Q - In what ways can you educate others about the Confederate flag and its history?

CR - For my part, I have educational materials from several great books about the flag and its history that I use for a presentation on the flag, its history, and its modern symbolism.

Q - What can make having conversations about the Confederate flag difficult?

CR - A lack of an open mind, or willingness to allow the other person to express their feelings, or reason through differences.

For the part of those who oppose the flag, they claim that its intolerant to expose the flag to anyone offended by it, and an insult to be "forced" to accept its display in any public context. Some of these people have been exposed to the worst sort of ugliness by agents of hatred who waved that flag and others in their faces. This view is also reinforced through the mainstream American media and popular culture establishment propaganda that tells them, and many in the younger generation, that there is no good in the display of that flag - rather that any such display is a direct threat against them. This view is also reinforced by many so-called "leaders" and various groups who profit from continued anxiety on this issue. It also leads to such people viewing anyone who displays the flag as a negative racist stereotype, rather than an free-thinking individual.

For the part of those who support the flag - especially Confederate descendants themselves who honor their ancestor's service - being asked to accept the condemnation of that flag is the same as being asked to accept the denigration of one's own heritage. It is the same as asking them to surrender it and willingly allow it to be handed over to radical hate groups and other extremists who would continue to tarnish it - and by extension, the memories of their own ancestors, their own blood. That suggestion is morally obscene to most of us, and strongly resisted. Also a good many of those who defended the display of the Dixie Cross feel that only those descended from the Confederate soldier and who honor that service have any moral right to define what that flag means in a modern and historical context.

Both sides have strong feelings on this issue, and believe their views are morally just. I feel that opponents of the flag lose any moral high ground when they choose to label anyone who display that flag as a racist bigot, regardless of their motives. Yet, I do not completely discount the pain that some have been subjected to by those who misused that flag as a symbol of hatred. However,  I said before, I do not believe that the condemnation and removal of that flag from public view outside a museum would serve to bring justice to those offended. Rather, I believe that a complete rejection of the misuse of the flag and the view of that banner as a symbol of racial hatred, would ultimately serve as a stronger blow against those who advance the outdated view of racial superiority.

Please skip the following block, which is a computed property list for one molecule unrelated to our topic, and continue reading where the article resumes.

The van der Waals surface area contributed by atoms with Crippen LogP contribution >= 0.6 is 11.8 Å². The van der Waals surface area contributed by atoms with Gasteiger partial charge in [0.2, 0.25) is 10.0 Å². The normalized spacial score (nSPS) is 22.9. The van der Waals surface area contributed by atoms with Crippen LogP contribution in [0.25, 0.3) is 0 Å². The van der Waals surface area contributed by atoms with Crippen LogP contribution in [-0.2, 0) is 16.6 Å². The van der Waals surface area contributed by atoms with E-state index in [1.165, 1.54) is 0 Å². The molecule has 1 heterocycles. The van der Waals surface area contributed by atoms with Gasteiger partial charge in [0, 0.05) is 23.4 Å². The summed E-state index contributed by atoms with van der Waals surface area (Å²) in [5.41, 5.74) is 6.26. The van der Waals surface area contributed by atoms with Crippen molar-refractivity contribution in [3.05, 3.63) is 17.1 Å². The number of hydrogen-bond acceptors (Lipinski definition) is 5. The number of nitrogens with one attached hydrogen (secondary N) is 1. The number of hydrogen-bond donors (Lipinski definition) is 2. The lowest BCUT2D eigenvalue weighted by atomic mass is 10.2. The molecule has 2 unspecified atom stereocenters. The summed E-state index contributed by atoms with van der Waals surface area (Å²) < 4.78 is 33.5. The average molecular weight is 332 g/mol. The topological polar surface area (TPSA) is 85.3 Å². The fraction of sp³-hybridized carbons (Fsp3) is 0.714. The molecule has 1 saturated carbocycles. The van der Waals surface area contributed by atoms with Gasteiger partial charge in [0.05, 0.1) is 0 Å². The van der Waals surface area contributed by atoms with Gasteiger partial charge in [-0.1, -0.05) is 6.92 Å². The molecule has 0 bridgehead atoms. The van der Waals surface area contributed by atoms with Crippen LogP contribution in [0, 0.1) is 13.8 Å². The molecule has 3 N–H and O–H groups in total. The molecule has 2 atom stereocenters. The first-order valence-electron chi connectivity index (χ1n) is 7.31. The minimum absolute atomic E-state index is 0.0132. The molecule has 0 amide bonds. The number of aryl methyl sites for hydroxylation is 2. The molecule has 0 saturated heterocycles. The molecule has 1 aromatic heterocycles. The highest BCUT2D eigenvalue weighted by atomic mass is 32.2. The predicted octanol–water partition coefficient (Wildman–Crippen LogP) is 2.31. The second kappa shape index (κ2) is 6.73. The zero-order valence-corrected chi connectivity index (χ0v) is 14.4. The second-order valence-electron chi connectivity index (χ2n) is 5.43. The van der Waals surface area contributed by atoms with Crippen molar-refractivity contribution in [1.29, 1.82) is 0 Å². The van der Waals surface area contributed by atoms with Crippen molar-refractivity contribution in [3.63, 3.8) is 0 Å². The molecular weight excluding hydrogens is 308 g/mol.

Q - What can you do to improve the quality and frequency of such conversations?

CR - I would promote proper education about the flag to young people and to the general public on an individual basis. I would also respectfully call for a toning down of more harmful rhetoric and blanket labeling of those who display the flag at Civil War re-enactments and other occasions that promote Confederate heritage. Also, I would suggest promoting the fact that Confederate heritage and the Dixie Cross banner are both an integral part of this country's diversity, one shared by all Southern-born people regardless of ethnicity who had ancestors who fought in Confederate gray and butternut. The flag does not stand against diversity, it's a part of America's diversity.


Q - What does it say about the Richmond region to have a Confederate flag flying on Interstate 95?

CR - Personally, I don't feel it's inappropriate for the historic capital of the former CSA to have a battle flag displayed in a place of historical significance. Where better for that flag to be displayed?

Q - What are some ways that the Richmond region is distinctive?

CR - To tell the truth I have yet to visit the area to date. I've heard many positive things about the place and look forward to visiting it someday.

Q - What are some other symbols that you would select to represent this region?

CR - In addition to its Confederate past, I would also suggest symbols of its early European colonial period, as well as its Native-American past. And there are modern art and buildings of historical and cultural significance that would likewise serve well. All of these are an integral part of the beautiful tapestry that is out Southern Heritage and identity and should be treated with equal respect.

(Discussion questions submitted on 03/10/2014)